Managing a disease at home is extremely important to the sick person’s well-being. After
all, care does not stop even after he or she is discharged from the hospital and away from the
watchful eyes of doctors and nurses. Whether home management of a disease or condition entails
giving prescribed medication at the proper time and dose or involves more advanced procedures
such as irrigating and dressing a surgical wound, it plays a big role in the sick person’s recovery.1
Alzheimer’s disease is managed at home most of the time. People with Alzheimer’s
disease are rarely taken to see the doctor for the disease itself; most often they need a doctor’s
attention for other conditions that are associated with Alzheimer’s disease such as malnutrition
and respiratory problems.2 There is no cure for it as of yet, so management of the disease
involves supportive care. This means that the person with Alzheimer’s disease is prescribed
medications to make him more comfortable and independent.3 Supportive care also involves
providing a safe environment for the Alzheimer’s patient, keeping him oriented to his
surroundings and providing a routine that he can follow consistently. Caring for a person with
Alzheimer’s at home is important because the goal is to give him comfort and prevent any
accidents that may happen as a result of his dementia.
People who develop Alzheimer’s disease are usually 65 years old or older, so if they do
have children they would be grown up by then. But there is a form of the disease called earlyonset Alzheimer’s. Five to ten percent of Alzheimer’s patients develop it at an earlier age, with
people starting to show symptoms of the disease as early as age 20. 4,5

Raising kids in general, even when the parents are healthy, is a difficult task as it involves
a lot of time and effort; thus raising them while coping with Alzheimer’s disease presents several
challenges. These challenges may include how the Alzheimer’s patient will ensure his personal
safety as well as the safety of his children; how to explain to them that they may develop the
disease later in life; and how to cope with the mental and emotional stress brought about by
changes in the way the family works once symptoms of the disease begin to show.
Though there are no set rules on how parents should raise their children, experts on the
field agree on some broad principles, namely: preparation for the parenting role, prediction of
how negative things happen in the parent-child relationship and avoiding them, planning and
practicing positive interactions, and learning to thank, appreciate, and praise children. 6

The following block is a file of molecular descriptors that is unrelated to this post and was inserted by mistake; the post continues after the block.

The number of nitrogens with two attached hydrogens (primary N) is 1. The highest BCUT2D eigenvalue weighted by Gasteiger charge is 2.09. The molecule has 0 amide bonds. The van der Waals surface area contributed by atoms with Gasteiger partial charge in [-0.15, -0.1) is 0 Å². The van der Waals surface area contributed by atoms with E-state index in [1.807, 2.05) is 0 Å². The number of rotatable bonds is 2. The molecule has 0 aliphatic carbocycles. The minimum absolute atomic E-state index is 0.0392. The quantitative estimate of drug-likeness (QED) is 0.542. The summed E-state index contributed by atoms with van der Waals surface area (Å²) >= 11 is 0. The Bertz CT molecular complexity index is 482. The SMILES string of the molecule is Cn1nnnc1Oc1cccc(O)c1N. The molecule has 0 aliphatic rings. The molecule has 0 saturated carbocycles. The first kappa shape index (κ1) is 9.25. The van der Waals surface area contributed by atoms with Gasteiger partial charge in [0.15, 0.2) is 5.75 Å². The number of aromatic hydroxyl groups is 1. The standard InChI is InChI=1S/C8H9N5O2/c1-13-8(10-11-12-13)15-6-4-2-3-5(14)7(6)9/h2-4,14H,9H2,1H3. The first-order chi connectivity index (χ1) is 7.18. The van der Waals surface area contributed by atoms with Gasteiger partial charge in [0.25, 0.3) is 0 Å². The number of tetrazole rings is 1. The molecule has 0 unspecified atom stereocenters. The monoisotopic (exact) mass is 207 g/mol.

When a person who has Alzheimer’s disease has to raise children the above principles
still apply. But studies have shown that the children of people who have Alzheimer’s disease tend
to be sad, afraid, angry, and resentful; not necessarily toward the parent with Alzheimer’s disease
but to their current situation in general. They feel sad for themselves and the parent with
Alzheimer’s disease, they fear the embarrassment that a parent with Alzheimer’s disease may
bring, they are angry that they must adjust to things that most of their friends and peers do not
experience, and they are resentful because they cannot do certain things (like invite people over
and have house-parties) because of a family member with Alzheimer’s disease.7 Therefore the
parent with Alzheimer’s disease on the early stages must make steps to address these issues,
ensure that the children have a strong emotional support system, and must show patience and
understanding toward them and what they are going through.

A person with Alzheimer’s disease retains reading skills and often performs better in
reading tests than other people who have suffers from a different cognitive problem, such as
people who have had strokes.8
Reading serves as a means for both education and entertainment. For a person with
Alzheimer’s disease both functions of reading are vital.
Reading for Education
An Alzheimer’s patient, if diagnosed early, has the benefit of time before the more severe
and debilitating symptoms of the disease are felt. Some of this time should be used to learning
about the disease and what steps to make in preparation of the disease. Often, people read about
the disease after they have been diagnosed with it to understand the symptoms that they are
currently going through and to quell any fears they may have. Learning what to expect and how